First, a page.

For pending International applications, owners will have nine months to file for equivalent UK rights while retaining the filing/priority date of the pending IR designating the EU. The normal UK application fees will apply, and the new applications for equivalent rights will be examined in the same way as normal new UK applications.

The position is the same with or without an agreed Brexit deal.

The other change relating to International Registrations is that following Brexit, a UK national who is domiciled in the UK will not be entitled to file an international application through the EUIPO as the office of origin.

Will I need to appoint an EU based attorney after Brexit?

No, Forresters will still be able to represent you.  Not all UK firms will be able to continue their representation before the EUIPO but Forresters already has measures in place whereby we will continue to represent our clients seamlessly before the EUIPO going forward.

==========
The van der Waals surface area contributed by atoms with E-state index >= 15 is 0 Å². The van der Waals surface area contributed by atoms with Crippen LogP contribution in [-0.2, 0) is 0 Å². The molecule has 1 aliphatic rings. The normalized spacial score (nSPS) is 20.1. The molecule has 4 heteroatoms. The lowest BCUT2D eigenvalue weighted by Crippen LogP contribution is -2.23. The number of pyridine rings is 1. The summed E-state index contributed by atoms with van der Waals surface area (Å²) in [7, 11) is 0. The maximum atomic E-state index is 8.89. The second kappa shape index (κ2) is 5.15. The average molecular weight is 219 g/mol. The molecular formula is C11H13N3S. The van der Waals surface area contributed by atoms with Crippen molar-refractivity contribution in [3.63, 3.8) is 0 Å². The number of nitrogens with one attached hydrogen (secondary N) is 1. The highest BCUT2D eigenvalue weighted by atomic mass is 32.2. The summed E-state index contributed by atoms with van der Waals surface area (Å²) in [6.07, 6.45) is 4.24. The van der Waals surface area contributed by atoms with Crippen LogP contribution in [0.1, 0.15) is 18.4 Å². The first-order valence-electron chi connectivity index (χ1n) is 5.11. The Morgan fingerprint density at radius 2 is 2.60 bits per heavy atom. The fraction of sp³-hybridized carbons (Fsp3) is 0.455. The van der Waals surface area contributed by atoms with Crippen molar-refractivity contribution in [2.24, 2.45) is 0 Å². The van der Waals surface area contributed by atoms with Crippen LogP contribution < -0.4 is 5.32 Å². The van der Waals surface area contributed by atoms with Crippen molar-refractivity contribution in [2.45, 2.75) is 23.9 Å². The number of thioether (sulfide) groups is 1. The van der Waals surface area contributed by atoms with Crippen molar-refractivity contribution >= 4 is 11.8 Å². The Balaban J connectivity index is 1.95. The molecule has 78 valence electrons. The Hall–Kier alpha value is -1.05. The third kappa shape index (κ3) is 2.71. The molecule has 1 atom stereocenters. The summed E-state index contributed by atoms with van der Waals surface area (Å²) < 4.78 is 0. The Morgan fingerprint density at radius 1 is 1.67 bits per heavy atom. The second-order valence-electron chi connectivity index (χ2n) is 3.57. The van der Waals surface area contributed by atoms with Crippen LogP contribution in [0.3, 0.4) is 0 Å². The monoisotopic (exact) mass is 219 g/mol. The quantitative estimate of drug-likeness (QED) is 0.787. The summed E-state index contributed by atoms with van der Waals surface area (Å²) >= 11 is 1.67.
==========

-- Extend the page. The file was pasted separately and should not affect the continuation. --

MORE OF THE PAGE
What can I do to reduce the risk?

The UK government appears to have robust procedures in place to ensure that holders of EU trade mark and EU registered designs will continue to receive equivalent protection following the UK’s exit from the EU.  Therefore, we do not necessarily recommend making duplicate UK filings of all EU trade mark and EU registered designs.

In certain circumstances, you or your clients may wish to consider filing UK national trade mark applications for those marks which are of particular importance in respect of the UK.  While the additional UK filings for “doubling up” on existing EU applications and registrations may be seen as superfluous, this strategy of filing UK applications now will remove any uncertainty.

We are offering heavily discounted fees for UK national applications which mirror EU applications and existing EU registrations.

Do I need to take action now?

No, it is not essential to take any action now especially as existing rights should now be safeguarded.

Please ask your usual contact for details.